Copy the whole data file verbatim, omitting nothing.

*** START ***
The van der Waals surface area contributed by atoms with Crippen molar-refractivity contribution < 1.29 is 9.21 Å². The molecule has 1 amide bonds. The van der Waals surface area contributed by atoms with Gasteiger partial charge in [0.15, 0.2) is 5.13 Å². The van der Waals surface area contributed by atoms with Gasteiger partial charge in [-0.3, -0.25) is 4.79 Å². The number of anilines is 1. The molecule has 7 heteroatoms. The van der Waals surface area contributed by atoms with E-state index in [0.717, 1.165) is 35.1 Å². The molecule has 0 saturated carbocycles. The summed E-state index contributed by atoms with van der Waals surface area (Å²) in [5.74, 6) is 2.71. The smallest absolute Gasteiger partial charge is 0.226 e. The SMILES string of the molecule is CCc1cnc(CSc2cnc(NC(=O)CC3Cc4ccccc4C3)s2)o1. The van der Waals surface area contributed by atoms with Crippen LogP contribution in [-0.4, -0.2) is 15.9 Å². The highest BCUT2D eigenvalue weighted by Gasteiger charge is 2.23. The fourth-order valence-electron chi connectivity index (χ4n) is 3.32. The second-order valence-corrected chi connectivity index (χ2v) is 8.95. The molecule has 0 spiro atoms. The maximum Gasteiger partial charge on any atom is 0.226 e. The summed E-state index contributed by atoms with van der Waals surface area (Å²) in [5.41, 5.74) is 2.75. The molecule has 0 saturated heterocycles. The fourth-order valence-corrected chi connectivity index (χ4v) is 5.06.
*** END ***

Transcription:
The van der Waals surface area contributed by atoms with Crippen molar-refractivity contribution < 1.29 is 9.21 Å². The molecule has 1 amide bonds. The van der Waals surface area contributed by atoms with Gasteiger partial charge in [0.15, 0.2) is 5.13 Å². The van der Waals surface area contributed by atoms with Gasteiger partial charge in [-0.3, -0.25) is 4.79 Å². The number of anilines is 1. The molecule has 7 heteroatoms. The van der Waals surface area contributed by atoms with E-state index in [0.717, 1.165) is 35.1 Å². The molecule has 0 saturated carbocycles. The summed E-state index contributed by atoms with van der Waals surface area (Å²) in [5.74, 6) is 2.71. The smallest absolute Gasteiger partial charge is 0.226 e. The SMILES string of the molecule is CCc1cnc(CSc2cnc(NC(=O)CC3Cc4ccccc4C3)s2)o1. The van der Waals surface area contributed by atoms with Crippen LogP contribution in [-0.4, -0.2) is 15.9 Å². The highest BCUT2D eigenvalue weighted by Gasteiger charge is 2.23. The fourth-order valence-electron chi connectivity index (χ4n) is 3.32. The second-order valence-corrected chi connectivity index (χ2v) is 8.95. The molecule has 0 spiro atoms. The maximum Gasteiger partial charge on any atom is 0.226 e. The summed E-state index contributed by atoms with van der Waals surface area (Å²) in [5.41, 5.74) is 2.75. The molecule has 0 saturated heterocycles. The fourth-order valence-corrected chi connectivity index (χ4v) is 5.06.